Competition from weeds and grazing by cattle are the main threats to Siah’s Backbone, as the species is recorded as very palatable to stock. On Norfolk Island, a parasite appears to be preventing seed set in many individuals, and many of the mature trees are male and cannot produce seed (DNP 2010).
For the population on Norfolk Island, the National Norfolk Island Region Threatened Species Recovery Plan (DNP 2010) provides specific actions for Siah’s Backbone, including:
- weed control
- forest revegetation
- quarantine control to reduce the impact of alien diseases getting into the population
- engage the community to help protect the species
- determine the best method of treating the parasite that is affecting seed viability of Siah’s Backbone.
The following table lists known and perceived threats to this species. Threats are based on the International Union for Conservation of Nature and Natural Resources (IUCN) threat classification version 1.1.
|Threat Class||Threatening Species||References|
|Agriculture and Aquaculture:Livestock Farming and Grazing:Grazing pressures and associated habitat changes||Norfolk Island Region Threatened Species Recovery Plan (Director of National Parks (DNP), 2010a) [State Recovery Plan].|
|Ecosystem/Community Stresses:Indirect Ecosystem Effects:Restricted geographical distribution (area of occupancy and extent of occurrence)||Commonwealth Listing Advice for Norfolk Island Flora - 16 Endangered Species (Threatened Species Scientific Committee (TSSC), 2003z) [Listing Advice].|
|Invasive and Other Problematic Species and Genes:Invasive Non-Native/Alien Species:Competition and/or habitat degradation by weeds||Norfolk Island Region Threatened Species Recovery Plan (Director of National Parks (DNP), 2010a) [State Recovery Plan].|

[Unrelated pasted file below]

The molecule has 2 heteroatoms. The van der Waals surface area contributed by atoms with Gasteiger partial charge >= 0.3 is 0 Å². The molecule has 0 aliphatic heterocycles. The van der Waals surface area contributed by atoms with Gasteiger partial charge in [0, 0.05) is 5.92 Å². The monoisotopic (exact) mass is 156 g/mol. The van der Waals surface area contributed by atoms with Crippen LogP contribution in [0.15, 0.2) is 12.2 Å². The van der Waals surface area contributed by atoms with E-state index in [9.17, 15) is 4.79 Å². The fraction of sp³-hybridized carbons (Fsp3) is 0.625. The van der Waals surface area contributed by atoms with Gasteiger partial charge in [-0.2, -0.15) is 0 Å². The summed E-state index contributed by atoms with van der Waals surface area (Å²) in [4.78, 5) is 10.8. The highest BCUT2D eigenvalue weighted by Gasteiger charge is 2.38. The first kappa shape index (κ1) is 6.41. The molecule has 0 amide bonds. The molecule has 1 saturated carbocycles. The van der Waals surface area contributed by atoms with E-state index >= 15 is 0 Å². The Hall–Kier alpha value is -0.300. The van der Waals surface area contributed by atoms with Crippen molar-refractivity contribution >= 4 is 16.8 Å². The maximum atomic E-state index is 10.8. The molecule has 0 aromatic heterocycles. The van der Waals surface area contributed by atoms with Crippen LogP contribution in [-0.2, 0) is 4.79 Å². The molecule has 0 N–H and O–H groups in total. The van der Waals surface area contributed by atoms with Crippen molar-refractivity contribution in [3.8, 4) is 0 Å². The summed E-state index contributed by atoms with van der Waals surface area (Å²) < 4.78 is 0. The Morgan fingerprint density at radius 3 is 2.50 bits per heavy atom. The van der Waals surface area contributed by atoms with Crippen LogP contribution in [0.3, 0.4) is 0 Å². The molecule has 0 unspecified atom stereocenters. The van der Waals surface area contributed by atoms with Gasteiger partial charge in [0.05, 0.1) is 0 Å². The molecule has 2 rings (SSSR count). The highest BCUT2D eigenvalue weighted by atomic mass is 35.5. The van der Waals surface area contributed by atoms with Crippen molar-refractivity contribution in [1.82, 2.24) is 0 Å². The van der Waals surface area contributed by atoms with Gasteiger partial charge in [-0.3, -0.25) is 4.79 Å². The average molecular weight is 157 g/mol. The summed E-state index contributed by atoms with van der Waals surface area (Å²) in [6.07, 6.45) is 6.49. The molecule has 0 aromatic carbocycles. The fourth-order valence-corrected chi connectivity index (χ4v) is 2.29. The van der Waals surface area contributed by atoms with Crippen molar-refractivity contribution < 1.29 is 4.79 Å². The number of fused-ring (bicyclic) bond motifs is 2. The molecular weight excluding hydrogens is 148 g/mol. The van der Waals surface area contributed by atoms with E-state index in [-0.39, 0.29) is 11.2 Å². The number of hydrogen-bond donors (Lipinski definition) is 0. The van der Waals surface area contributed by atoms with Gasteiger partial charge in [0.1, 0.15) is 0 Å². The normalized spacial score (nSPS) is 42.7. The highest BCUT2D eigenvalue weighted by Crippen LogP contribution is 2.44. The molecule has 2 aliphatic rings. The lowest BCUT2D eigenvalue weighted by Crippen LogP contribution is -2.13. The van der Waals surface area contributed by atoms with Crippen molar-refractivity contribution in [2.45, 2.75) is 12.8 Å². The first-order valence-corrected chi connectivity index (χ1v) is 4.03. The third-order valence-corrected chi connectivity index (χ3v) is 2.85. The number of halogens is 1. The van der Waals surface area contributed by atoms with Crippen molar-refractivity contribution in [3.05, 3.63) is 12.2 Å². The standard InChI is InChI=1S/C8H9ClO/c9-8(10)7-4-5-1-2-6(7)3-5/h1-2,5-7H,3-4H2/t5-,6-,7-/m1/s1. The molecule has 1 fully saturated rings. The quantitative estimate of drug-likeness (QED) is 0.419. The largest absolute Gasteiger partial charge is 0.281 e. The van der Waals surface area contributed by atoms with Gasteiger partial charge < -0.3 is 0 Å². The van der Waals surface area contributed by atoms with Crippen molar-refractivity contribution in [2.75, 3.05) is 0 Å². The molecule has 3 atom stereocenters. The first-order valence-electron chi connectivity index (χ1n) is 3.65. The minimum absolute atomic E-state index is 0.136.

|Invasive and Other Problematic Species and Genes:Invasive Non-Native/Alien Species:Infection by parasites||Norfolk Island Region Threatened Species Recovery Plan (Director of National Parks (DNP), 2010a) [State Recovery Plan].|
|Species Stresses:Indirect Species Effects:Low numbers of individuals||Commonwealth Listing Advice for Norfolk Island Flora - 16 Endangered Species (Threatened Species Scientific Committee (TSSC), 2003z) [Listing Advice].|
Atlas of Living Australia (ALA) (2014). Atlas of Living Australia. [Online]. Available from: http://www.ala.org.au/.
Australian Tropical Rainforest Plants (ATRP) (2010). Streblus pendulinus. [Online]. Available from: http://keys.trin.org.au:8080/key-server/data/0e0f0504-0103-430d-8004-060d07080d04/media/Html/taxon/Streblus_pendulinus.htm.
Chew, W.-L. (1989a). Moraceae. In: Flora of Australia. 3:15-68. Canberra: AGPS.
Council of Heads of Australasian Herbaria (CHAH) (2007). Australian Plant Census. [Online]. Australian National Herbarium, Australian National Botanic Gardens and Australian Biological Resources Study . Available from: http://www.anbg.gov.au/chah/apc/.
Council of Heads of Australasian Herbaria (CHAH) (2010). Australian Plant Census. [Online]. Australian National Herbarium, Australian National Botanic Gardens and Australian Biological Resources Study . Available from: http://www.anbg.gov.au/chah/apc/.